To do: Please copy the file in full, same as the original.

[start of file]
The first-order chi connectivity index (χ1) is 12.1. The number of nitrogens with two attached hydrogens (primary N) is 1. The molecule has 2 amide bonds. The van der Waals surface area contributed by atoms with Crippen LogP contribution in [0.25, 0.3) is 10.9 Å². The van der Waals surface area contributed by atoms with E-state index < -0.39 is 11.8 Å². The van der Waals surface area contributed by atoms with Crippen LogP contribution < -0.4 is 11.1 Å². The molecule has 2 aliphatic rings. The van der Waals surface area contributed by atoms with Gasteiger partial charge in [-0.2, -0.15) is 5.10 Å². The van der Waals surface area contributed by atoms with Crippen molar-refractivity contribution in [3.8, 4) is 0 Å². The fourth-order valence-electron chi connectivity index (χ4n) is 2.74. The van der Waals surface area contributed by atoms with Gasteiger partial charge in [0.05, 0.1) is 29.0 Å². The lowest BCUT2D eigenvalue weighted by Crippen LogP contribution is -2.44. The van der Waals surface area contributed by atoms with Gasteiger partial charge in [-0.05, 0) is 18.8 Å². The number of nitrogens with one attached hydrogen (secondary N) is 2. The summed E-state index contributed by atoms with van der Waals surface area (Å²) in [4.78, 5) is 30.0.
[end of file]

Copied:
The first-order chi connectivity index (χ1) is 12.1. The number of nitrogens with two attached hydrogens (primary N) is 1. The molecule has 2 amide bonds. The van der Waals surface area contributed by atoms with Crippen LogP contribution in [0.25, 0.3) is 10.9 Å². The van der Waals surface area contributed by atoms with E-state index < -0.39 is 11.8 Å². The van der Waals surface area contributed by atoms with Crippen LogP contribution < -0.4 is 11.1 Å². The molecule has 2 aliphatic rings. The van der Waals surface area contributed by atoms with Gasteiger partial charge in [-0.2, -0.15) is 5.10 Å². The van der Waals surface area contributed by atoms with Crippen molar-refractivity contribution in [3.8, 4) is 0 Å². The fourth-order valence-electron chi connectivity index (χ4n) is 2.74. The van der Waals surface area contributed by atoms with Gasteiger partial charge in [0.05, 0.1) is 29.0 Å². The lowest BCUT2D eigenvalue weighted by Crippen LogP contribution is -2.44. The van der Waals surface area contributed by atoms with Gasteiger partial charge in [-0.05, 0) is 18.8 Å². The number of nitrogens with one attached hydrogen (secondary N) is 2. The summed E-state index contributed by atoms with van der Waals surface area (Å²) in [4.78, 5) is 30.0.